It would also seem that the topic of Electronic Health Records (EHRs) is as inescapable as news about the blockchain. This time, the article in question takes a look at what the author calls “being able to track the spread of disease in hospitals” one of the “benefits” of EHRs. Please don’t forget that other arguments, specifically one from last week, had an almost diametrically opposed viewpoint—which is to say that while we have one point of view arguing that the ability of EHRs to gather metadata is not only good but in fact useful, last week we read that the “warehousing” of data within EHRs (including metadata that could otherwise be aggregated and analysed) is responsible for slowing hospitals down. In other words, the debate rages on and, as is all too often the case, Congress is way behind.  

On the other side of the pond, there came articles about the NHS’s use of digital health records to help academic hospitals as well as regular care facilities by combining the technology with other innovations to simplify what they call “informatics,” or what Americans might call “logistics.”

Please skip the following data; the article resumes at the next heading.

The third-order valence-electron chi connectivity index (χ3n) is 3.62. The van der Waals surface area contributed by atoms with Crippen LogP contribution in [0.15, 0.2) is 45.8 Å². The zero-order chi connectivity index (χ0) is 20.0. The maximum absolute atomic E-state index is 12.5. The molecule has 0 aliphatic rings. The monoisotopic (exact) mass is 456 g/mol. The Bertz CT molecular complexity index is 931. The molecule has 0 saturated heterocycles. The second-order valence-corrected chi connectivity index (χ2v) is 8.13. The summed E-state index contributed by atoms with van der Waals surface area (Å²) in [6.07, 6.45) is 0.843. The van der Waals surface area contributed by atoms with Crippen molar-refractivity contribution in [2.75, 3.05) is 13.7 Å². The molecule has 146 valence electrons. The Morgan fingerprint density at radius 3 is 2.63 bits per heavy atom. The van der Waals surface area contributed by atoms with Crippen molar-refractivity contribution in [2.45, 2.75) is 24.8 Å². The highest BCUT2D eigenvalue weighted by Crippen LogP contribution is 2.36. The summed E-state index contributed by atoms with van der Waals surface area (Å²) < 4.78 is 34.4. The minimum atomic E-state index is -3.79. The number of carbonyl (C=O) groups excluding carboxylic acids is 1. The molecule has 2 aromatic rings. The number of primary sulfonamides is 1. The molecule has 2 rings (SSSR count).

One of the drawbacks to technology that we have already discussed is that “high” technology is often very costly. No doubt you have also seen large sums of money in the form of investments, grants, and other funding going to various healthcare-related technological projects. This opinion piece, though, attempts to answer the following question: is it technology driving spending, or the other way around?